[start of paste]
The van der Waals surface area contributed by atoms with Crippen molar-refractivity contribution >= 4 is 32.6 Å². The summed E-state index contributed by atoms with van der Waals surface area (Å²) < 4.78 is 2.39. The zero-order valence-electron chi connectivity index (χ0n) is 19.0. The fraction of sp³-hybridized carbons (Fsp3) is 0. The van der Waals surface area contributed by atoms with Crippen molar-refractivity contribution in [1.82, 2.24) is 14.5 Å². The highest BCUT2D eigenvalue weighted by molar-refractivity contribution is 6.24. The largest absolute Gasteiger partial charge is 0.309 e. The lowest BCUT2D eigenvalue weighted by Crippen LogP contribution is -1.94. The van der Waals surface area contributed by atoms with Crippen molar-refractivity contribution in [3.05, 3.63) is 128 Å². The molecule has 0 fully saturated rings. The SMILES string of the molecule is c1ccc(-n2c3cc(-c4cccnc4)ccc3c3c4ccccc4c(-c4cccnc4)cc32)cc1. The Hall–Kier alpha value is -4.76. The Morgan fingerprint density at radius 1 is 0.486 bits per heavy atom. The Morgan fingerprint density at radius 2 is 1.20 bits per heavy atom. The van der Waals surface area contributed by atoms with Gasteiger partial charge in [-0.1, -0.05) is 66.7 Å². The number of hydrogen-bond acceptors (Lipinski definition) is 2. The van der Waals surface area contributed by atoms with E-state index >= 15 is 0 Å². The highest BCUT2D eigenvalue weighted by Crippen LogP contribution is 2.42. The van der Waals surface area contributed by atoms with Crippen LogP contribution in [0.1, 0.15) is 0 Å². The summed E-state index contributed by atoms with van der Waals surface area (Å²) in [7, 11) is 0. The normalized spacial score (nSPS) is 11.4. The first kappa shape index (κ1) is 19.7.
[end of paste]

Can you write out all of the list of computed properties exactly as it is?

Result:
The van der Waals surface area contributed by atoms with Crippen molar-refractivity contribution >= 4 is 32.6 Å². The summed E-state index contributed by atoms with van der Waals surface area (Å²) < 4.78 is 2.39. The zero-order valence-electron chi connectivity index (χ0n) is 19.0. The fraction of sp³-hybridized carbons (Fsp3) is 0. The van der Waals surface area contributed by atoms with Crippen molar-refractivity contribution in [1.82, 2.24) is 14.5 Å². The highest BCUT2D eigenvalue weighted by molar-refractivity contribution is 6.24. The largest absolute Gasteiger partial charge is 0.309 e. The lowest BCUT2D eigenvalue weighted by Crippen LogP contribution is -1.94. The van der Waals surface area contributed by atoms with Crippen molar-refractivity contribution in [3.05, 3.63) is 128 Å². The molecule has 0 fully saturated rings. The SMILES string of the molecule is c1ccc(-n2c3cc(-c4cccnc4)ccc3c3c4ccccc4c(-c4cccnc4)cc32)cc1. The Hall–Kier alpha value is -4.76. The Morgan fingerprint density at radius 1 is 0.486 bits per heavy atom. The Morgan fingerprint density at radius 2 is 1.20 bits per heavy atom. The van der Waals surface area contributed by atoms with Gasteiger partial charge in [-0.1, -0.05) is 66.7 Å². The number of hydrogen-bond acceptors (Lipinski definition) is 2. The van der Waals surface area contributed by atoms with E-state index >= 15 is 0 Å². The highest BCUT2D eigenvalue weighted by Crippen LogP contribution is 2.42. The van der Waals surface area contributed by atoms with Crippen LogP contribution in [0.1, 0.15) is 0 Å². The summed E-state index contributed by atoms with van der Waals surface area (Å²) in [7, 11) is 0. The normalized spacial score (nSPS) is 11.4. The first kappa shape index (κ1) is 19.7.